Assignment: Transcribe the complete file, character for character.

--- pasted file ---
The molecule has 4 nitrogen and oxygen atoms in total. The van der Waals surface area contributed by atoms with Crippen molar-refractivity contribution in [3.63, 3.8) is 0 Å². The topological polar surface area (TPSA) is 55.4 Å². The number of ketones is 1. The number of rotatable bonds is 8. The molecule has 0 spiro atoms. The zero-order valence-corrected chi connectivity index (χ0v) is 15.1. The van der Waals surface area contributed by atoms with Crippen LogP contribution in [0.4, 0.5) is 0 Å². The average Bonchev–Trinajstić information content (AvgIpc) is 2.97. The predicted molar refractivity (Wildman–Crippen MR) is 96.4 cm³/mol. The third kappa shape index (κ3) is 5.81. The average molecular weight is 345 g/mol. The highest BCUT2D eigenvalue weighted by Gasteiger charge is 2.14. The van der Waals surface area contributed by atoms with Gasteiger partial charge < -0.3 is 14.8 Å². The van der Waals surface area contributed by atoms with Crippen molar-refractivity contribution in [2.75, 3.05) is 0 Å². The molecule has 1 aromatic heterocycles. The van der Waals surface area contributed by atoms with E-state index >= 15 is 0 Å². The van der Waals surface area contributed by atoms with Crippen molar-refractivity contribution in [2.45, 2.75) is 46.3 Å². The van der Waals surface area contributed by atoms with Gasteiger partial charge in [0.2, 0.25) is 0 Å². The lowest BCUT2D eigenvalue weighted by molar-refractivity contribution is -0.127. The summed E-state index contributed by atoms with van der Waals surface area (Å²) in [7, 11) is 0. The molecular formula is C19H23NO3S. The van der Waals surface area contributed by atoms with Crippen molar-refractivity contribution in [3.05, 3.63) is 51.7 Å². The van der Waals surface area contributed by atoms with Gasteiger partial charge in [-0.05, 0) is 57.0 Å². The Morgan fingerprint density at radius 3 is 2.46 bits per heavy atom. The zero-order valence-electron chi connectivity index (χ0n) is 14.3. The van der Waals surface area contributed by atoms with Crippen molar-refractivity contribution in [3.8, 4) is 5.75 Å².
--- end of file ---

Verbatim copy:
The molecule has 4 nitrogen and oxygen atoms in total. The van der Waals surface area contributed by atoms with Crippen molar-refractivity contribution in [3.63, 3.8) is 0 Å². The topological polar surface area (TPSA) is 55.4 Å². The number of ketones is 1. The number of rotatable bonds is 8. The molecule has 0 spiro atoms. The zero-order valence-corrected chi connectivity index (χ0v) is 15.1. The van der Waals surface area contributed by atoms with Crippen LogP contribution in [0.4, 0.5) is 0 Å². The average Bonchev–Trinajstić information content (AvgIpc) is 2.97. The predicted molar refractivity (Wildman–Crippen MR) is 96.4 cm³/mol. The third kappa shape index (κ3) is 5.81. The average molecular weight is 345 g/mol. The highest BCUT2D eigenvalue weighted by Gasteiger charge is 2.14. The van der Waals surface area contributed by atoms with Gasteiger partial charge < -0.3 is 14.8 Å². The van der Waals surface area contributed by atoms with Crippen molar-refractivity contribution in [2.75, 3.05) is 0 Å². The molecule has 1 aromatic heterocycles. The van der Waals surface area contributed by atoms with E-state index >= 15 is 0 Å². The van der Waals surface area contributed by atoms with Crippen molar-refractivity contribution in [2.45, 2.75) is 46.3 Å². The van der Waals surface area contributed by atoms with Gasteiger partial charge in [0.2, 0.25) is 0 Å². The lowest BCUT2D eigenvalue weighted by molar-refractivity contribution is -0.127. The summed E-state index contributed by atoms with van der Waals surface area (Å²) in [7, 11) is 0. The molecular formula is C19H23NO3S. The van der Waals surface area contributed by atoms with Crippen molar-refractivity contribution in [3.05, 3.63) is 51.7 Å². The van der Waals surface area contributed by atoms with Gasteiger partial charge in [-0.05, 0) is 57.0 Å². The Morgan fingerprint density at radius 3 is 2.46 bits per heavy atom. The zero-order valence-electron chi connectivity index (χ0n) is 14.3. The van der Waals surface area contributed by atoms with Crippen molar-refractivity contribution in [3.8, 4) is 5.75 Å².